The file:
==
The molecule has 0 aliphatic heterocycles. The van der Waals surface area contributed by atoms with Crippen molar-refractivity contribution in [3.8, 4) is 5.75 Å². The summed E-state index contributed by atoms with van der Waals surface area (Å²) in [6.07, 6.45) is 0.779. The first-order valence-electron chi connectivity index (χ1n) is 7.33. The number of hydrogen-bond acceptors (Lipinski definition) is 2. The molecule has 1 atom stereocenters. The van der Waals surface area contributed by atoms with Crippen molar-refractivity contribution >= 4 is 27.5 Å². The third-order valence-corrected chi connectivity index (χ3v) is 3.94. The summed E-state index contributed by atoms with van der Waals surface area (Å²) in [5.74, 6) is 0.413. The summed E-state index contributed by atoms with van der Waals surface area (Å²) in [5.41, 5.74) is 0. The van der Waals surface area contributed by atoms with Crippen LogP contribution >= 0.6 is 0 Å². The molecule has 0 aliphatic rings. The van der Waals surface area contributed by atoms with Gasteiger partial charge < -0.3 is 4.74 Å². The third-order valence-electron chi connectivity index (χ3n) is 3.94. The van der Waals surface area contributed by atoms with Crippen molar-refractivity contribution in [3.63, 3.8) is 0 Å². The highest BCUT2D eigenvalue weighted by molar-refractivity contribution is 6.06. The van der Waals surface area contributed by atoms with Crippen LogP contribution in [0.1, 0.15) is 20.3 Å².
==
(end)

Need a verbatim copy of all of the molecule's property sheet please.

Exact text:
The molecule has 0 aliphatic heterocycles. The van der Waals surface area contributed by atoms with Crippen molar-refractivity contribution in [3.8, 4) is 5.75 Å². The summed E-state index contributed by atoms with van der Waals surface area (Å²) in [6.07, 6.45) is 0.779. The first-order valence-electron chi connectivity index (χ1n) is 7.33. The number of hydrogen-bond acceptors (Lipinski definition) is 2. The molecule has 1 atom stereocenters. The van der Waals surface area contributed by atoms with Crippen molar-refractivity contribution >= 4 is 27.5 Å². The third-order valence-corrected chi connectivity index (χ3v) is 3.94. The summed E-state index contributed by atoms with van der Waals surface area (Å²) in [5.74, 6) is 0.413. The summed E-state index contributed by atoms with van der Waals surface area (Å²) in [5.41, 5.74) is 0. The van der Waals surface area contributed by atoms with Crippen LogP contribution >= 0.6 is 0 Å². The molecule has 0 aliphatic rings. The van der Waals surface area contributed by atoms with Gasteiger partial charge < -0.3 is 4.74 Å². The third-order valence-electron chi connectivity index (χ3n) is 3.94. The van der Waals surface area contributed by atoms with Crippen molar-refractivity contribution in [3.63, 3.8) is 0 Å². The highest BCUT2D eigenvalue weighted by molar-refractivity contribution is 6.06. The van der Waals surface area contributed by atoms with Crippen LogP contribution in [0.1, 0.15) is 20.3 Å².